Germany coach Joachim Loew admitted heat and tiredness prevented his side from playing to their usual standard during Friday's 1-1 draw with China in Shanghai.
The Euro 2008 runners-up came from behind thanks to a goal from Lukas Podolski to clinch a draw but gave the impression that they were struggling for energy throughout.
Nevertheless, Loew defended the decision to stage a post-season tour of Asia, claiming it is a vital experience, particularly for the newcomers to the squad.
"We could all see that not everything went as we wanted it," he said. "We were not able to maintain a high tempo for 90 minutes. The players wanted to, but they simply couldn't do it.
"Despite everything, I think that some players who were with us for the first time have gained some good experience. They could feel the atmosphere of being with the national team and that alone is valuable. I think we have made a good impression overall here in China."
Germany now travel to Dubai where they face the United Arab Emirates in another friendly on Tuesday, and Loew intends to use that game for yet more experimentation.
On Friday, he left Mario Gomez alone in attack, playing with five midfielders before reverting to a standard 4-4-2 formation when Gomez was replaced by Cacau.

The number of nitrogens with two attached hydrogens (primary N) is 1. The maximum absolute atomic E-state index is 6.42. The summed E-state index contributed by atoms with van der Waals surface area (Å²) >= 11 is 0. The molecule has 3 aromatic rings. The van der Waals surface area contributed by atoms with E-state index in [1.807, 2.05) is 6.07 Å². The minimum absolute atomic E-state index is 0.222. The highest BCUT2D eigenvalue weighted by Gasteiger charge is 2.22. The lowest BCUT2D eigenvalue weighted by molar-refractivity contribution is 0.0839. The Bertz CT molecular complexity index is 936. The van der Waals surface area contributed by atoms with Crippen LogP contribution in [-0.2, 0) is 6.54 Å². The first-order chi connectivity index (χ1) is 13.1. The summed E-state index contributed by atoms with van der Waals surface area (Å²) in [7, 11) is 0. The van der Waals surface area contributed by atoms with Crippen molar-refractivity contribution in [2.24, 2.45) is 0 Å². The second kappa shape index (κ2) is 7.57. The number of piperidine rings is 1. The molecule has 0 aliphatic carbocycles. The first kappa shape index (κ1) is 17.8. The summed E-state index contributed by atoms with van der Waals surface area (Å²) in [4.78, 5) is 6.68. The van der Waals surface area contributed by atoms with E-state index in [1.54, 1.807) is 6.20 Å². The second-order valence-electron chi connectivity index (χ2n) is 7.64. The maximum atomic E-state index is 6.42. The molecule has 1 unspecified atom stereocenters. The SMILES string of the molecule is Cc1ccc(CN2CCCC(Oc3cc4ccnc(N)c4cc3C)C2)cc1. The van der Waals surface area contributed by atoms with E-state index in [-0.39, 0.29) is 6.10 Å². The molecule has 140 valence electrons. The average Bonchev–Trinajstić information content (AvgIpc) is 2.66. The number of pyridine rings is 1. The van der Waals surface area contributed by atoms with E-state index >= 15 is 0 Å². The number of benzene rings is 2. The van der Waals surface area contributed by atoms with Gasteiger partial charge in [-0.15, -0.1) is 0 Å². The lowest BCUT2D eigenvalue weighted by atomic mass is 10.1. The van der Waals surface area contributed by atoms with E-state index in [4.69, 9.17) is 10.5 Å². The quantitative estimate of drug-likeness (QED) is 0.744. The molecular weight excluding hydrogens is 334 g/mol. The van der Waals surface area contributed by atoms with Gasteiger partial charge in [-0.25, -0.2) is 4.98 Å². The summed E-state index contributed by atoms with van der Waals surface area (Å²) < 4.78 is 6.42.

Loew defended his decision not to play the two Stuttgart strikers together.
"I know how they can play together so maybe it was better trying Cacau with Podolski or Cacau with (Miroslav) Klose to see how they get on together," he explained. "I am a coach who rather likes to experiment and in a phase like this, I would really like to try out a few things.
"That is why I am delighted to have the chance to see individual players. Games like these are ideal for me to gain important indications for those games when it really matters."
Germany's next important game is in August when they travel to Azerbaijan for a World Cup qualifier before heading to Russia in October for a game which could be decisive in their qualifying group.
Germany lead Group Four by four points from Russia, who have a game in hand.